We might as well call it the Texodus, because while not everybody leaving Louisiana is heading west across the Sabine River, that’s where a plurality of them are surely going.
When you’re raising taxes in Louisiana you’re really raising Texas, and thanks to our illustrious governor and his apparent 65 percent approval rate from a population complacent with an incompetent, destruction and rapacious government, that’s exactly what we’re doing here.
And the 1980’s have begun anew.
Louisiana was one of just eight states that saw its population drop last year – after thousands of people moved to other states, new Census figures show.
The latest updated population estimates released this week span from July 1, 2016 to July 1, 2017.
For Louisiana, the net decrease was fewer than 2,000 people, but figures show 27,515 people moved from Louisiana to other states during that year-long period. That outpaced the state’s 18,017 natural increases, or the difference between the 63,066 births during the year and 45,049 deaths.
Only Illinois, West Virginia and Wyoming lost more people than Louisiana in the July 2016 to July 2017 year covered.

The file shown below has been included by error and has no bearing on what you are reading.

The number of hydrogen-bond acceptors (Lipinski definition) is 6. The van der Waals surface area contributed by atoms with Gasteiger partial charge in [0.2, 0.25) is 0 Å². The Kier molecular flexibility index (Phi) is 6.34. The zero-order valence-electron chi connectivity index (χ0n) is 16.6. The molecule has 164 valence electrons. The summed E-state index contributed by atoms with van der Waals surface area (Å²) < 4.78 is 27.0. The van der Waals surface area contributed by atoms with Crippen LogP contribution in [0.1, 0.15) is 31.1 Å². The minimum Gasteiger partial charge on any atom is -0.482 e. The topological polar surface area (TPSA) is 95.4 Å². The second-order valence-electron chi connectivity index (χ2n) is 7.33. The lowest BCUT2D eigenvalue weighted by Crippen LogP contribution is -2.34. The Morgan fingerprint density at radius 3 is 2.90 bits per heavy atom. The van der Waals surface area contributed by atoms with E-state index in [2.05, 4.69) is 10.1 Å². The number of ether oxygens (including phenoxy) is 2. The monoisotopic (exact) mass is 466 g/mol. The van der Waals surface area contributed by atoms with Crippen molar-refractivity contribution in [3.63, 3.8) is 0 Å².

Other states that saw their population decline were Mississippi, Alaska, Hawaii and North Dakota.
So you had the equivalent of the population of Morehouse Parish pick up and leave the state, principally to Texas, and only about 7,000 people moved in. That was the first full year of John Bel Edwards’ tenure in office.
This after net outmigration had been largely shut down during the eight years of Edwards’ predecessor.
We’ve been talking about this all week, of course. None of it is a surprise. Everybody in Louisiana knows someone who has either left or is leaving. The guess is next year’s numbers will show the Texodus is accelerating rather than slowing down.
Elections have consequences, after all. How do you like yours, Louisiana? Based on the polls, seems like the answer is “just fine.”